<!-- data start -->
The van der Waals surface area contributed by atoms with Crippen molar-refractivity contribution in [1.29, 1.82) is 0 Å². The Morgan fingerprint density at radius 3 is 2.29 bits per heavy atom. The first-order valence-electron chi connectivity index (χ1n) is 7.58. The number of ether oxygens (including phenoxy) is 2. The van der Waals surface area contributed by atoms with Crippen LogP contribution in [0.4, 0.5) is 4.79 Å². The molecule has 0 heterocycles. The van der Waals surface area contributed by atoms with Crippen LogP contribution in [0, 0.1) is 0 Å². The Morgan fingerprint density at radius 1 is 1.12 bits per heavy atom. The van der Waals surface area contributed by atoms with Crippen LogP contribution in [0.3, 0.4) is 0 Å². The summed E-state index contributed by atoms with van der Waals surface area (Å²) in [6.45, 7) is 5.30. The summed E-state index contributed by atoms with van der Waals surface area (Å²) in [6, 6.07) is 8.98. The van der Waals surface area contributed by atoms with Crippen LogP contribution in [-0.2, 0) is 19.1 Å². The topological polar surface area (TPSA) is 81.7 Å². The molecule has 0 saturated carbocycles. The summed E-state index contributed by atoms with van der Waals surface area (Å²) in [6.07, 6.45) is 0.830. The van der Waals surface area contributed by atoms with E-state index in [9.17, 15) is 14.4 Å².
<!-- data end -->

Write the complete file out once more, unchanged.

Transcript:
The van der Waals surface area contributed by atoms with Crippen molar-refractivity contribution in [1.29, 1.82) is 0 Å². The Morgan fingerprint density at radius 3 is 2.29 bits per heavy atom. The first-order valence-electron chi connectivity index (χ1n) is 7.58. The number of ether oxygens (including phenoxy) is 2. The van der Waals surface area contributed by atoms with Crippen LogP contribution in [0.4, 0.5) is 4.79 Å². The molecule has 0 heterocycles. The van der Waals surface area contributed by atoms with Crippen LogP contribution in [0, 0.1) is 0 Å². The Morgan fingerprint density at radius 1 is 1.12 bits per heavy atom. The van der Waals surface area contributed by atoms with Crippen LogP contribution in [0.3, 0.4) is 0 Å². The summed E-state index contributed by atoms with van der Waals surface area (Å²) in [6.45, 7) is 5.30. The summed E-state index contributed by atoms with van der Waals surface area (Å²) in [6, 6.07) is 8.98. The van der Waals surface area contributed by atoms with Crippen LogP contribution in [-0.2, 0) is 19.1 Å². The topological polar surface area (TPSA) is 81.7 Å². The molecule has 0 saturated carbocycles. The summed E-state index contributed by atoms with van der Waals surface area (Å²) in [6.07, 6.45) is 0.830. The van der Waals surface area contributed by atoms with E-state index in [9.17, 15) is 14.4 Å².